Anyway, when it comes to uprights, larger is better because larger uprights will provide a more stable frame (and hold more weight).

But it’s not all about the physical dimensions of the uprights, you have to consider their thickness (gauge) too.

And thicker uprights are also preferred because more steel makes for a more secure post.

When it comes to the thickness of the uprights, most home racks use 11-gauge, 12-gauge, or 14-gauge steel (keep in mind that lower numbers actually refer to thicker metal).

With all of this in mind, the RML-490 comes with 11-gauge, 3″ x 3″ uprights.

This means this rack basically comes with the largest and thickest uprights you can expect to find on a home power rack, allowing it to easily hold up to 1000 lb safely.

In other words, you won’t have to worry about the RML-490 being heavy-duty enough to handle your workouts.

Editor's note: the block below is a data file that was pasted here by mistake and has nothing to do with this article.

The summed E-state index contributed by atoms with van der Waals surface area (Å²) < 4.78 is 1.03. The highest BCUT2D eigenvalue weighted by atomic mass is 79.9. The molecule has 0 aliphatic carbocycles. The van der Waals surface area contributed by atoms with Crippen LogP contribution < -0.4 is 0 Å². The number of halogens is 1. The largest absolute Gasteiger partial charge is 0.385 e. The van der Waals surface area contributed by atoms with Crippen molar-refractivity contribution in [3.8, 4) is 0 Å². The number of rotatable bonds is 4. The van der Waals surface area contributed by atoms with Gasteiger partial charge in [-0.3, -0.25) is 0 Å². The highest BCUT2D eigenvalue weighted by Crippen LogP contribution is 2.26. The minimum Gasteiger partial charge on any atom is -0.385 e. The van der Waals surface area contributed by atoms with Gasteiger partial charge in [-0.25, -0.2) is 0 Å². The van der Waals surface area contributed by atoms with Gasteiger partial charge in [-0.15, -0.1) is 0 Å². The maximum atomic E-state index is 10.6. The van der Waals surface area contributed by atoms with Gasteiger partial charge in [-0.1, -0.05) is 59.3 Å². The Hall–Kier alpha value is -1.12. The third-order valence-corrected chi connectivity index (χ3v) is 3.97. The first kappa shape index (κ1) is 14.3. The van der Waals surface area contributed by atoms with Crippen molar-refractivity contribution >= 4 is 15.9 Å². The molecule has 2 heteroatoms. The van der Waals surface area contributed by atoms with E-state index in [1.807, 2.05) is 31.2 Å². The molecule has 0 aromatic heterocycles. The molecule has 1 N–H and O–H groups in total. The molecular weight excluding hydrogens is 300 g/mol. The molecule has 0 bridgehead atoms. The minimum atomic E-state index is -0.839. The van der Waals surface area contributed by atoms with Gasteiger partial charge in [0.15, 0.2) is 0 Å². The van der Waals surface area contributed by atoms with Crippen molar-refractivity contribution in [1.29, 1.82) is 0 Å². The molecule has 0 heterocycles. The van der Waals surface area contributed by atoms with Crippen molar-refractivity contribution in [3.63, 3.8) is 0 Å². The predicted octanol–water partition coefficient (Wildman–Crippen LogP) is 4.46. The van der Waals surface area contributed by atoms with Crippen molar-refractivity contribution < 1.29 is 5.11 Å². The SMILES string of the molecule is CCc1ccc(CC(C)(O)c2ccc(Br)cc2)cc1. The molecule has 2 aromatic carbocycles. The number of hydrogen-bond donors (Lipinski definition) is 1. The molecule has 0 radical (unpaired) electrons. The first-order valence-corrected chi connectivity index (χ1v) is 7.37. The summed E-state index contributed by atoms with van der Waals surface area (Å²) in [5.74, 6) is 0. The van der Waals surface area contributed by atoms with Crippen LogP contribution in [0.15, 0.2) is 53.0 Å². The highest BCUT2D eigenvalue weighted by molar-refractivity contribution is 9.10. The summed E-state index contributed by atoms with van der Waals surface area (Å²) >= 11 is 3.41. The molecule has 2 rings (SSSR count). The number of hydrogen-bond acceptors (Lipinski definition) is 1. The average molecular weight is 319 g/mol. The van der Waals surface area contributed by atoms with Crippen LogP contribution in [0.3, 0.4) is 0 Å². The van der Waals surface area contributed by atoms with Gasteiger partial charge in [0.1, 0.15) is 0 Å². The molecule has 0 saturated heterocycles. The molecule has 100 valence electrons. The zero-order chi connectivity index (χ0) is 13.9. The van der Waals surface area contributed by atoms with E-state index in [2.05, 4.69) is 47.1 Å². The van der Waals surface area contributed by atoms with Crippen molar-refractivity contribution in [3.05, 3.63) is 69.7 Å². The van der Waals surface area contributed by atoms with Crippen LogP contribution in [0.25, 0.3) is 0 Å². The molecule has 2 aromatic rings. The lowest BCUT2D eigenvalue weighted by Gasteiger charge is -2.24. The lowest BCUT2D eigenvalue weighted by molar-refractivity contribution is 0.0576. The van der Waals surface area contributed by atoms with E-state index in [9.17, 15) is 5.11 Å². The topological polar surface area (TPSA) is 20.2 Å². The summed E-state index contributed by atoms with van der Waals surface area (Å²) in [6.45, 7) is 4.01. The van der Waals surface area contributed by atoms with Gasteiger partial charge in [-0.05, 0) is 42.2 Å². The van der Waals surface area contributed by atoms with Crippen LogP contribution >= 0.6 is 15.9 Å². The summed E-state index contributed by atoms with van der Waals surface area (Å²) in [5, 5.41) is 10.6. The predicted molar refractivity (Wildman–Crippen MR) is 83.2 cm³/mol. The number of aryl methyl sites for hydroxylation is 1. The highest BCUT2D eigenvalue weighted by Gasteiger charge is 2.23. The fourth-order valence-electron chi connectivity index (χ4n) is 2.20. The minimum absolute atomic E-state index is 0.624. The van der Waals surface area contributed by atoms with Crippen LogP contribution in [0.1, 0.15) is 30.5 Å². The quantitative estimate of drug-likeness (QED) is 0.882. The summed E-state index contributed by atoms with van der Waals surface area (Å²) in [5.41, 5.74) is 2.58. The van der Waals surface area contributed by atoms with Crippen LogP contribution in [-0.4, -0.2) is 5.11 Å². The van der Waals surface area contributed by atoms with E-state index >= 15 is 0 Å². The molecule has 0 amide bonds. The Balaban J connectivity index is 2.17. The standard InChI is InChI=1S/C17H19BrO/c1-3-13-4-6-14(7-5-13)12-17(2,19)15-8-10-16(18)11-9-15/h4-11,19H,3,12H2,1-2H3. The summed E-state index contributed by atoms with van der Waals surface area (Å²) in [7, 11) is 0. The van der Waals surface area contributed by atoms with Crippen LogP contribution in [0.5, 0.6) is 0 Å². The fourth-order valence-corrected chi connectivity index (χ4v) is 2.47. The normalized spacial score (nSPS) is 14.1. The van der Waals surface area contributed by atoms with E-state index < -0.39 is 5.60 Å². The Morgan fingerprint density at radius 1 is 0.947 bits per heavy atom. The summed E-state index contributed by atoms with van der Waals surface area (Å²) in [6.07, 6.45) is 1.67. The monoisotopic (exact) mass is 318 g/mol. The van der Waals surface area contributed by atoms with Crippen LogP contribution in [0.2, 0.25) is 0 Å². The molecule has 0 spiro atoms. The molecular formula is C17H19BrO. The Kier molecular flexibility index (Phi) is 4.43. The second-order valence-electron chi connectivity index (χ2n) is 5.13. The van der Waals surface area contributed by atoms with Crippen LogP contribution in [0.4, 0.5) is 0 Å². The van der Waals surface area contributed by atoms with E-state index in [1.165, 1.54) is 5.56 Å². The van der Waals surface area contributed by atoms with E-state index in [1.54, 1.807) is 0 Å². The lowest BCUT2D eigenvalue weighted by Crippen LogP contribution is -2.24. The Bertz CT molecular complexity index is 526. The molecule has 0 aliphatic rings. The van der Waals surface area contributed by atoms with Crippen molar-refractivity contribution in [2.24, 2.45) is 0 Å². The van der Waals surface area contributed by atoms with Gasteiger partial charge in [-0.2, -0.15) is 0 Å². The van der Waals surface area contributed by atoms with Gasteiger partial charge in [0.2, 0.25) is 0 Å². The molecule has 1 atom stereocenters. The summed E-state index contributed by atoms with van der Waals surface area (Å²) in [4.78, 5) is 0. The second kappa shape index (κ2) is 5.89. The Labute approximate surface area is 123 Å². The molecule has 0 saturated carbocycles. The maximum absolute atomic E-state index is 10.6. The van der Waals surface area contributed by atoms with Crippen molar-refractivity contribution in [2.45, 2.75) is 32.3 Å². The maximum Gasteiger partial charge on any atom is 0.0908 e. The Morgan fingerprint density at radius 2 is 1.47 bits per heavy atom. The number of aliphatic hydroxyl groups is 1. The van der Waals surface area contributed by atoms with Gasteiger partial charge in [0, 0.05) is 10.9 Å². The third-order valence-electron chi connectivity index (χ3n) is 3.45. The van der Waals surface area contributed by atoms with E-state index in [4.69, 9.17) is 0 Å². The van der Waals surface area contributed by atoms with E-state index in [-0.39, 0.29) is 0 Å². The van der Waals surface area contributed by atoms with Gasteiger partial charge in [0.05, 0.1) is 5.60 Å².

Now this is a full-size rack, so it takes up a fair amount of floor space.

More specifically, this rack takes up the following dimensions: 53″ x 53″ x 90.375″ (L x W x H) and I believe the interior depth is around 43″.

Folks looking for ample space to perform any move they like inside the cage will appreciate how roomy it is, but folks with limited floorspace may want to opt for a more compact model (Rogue offers several).

And at 90″ tall, you’re gonna want to have at least 8′ ceilings to ensure a comfortable fit (and maybe even a little higher if you want to do pull-ups care free).

These large, thick uprights add a lot of weight to this rack, which is a good thing, but with an assembled weight of 336 lb, I’d make sure I had it in its final resting place before assembling.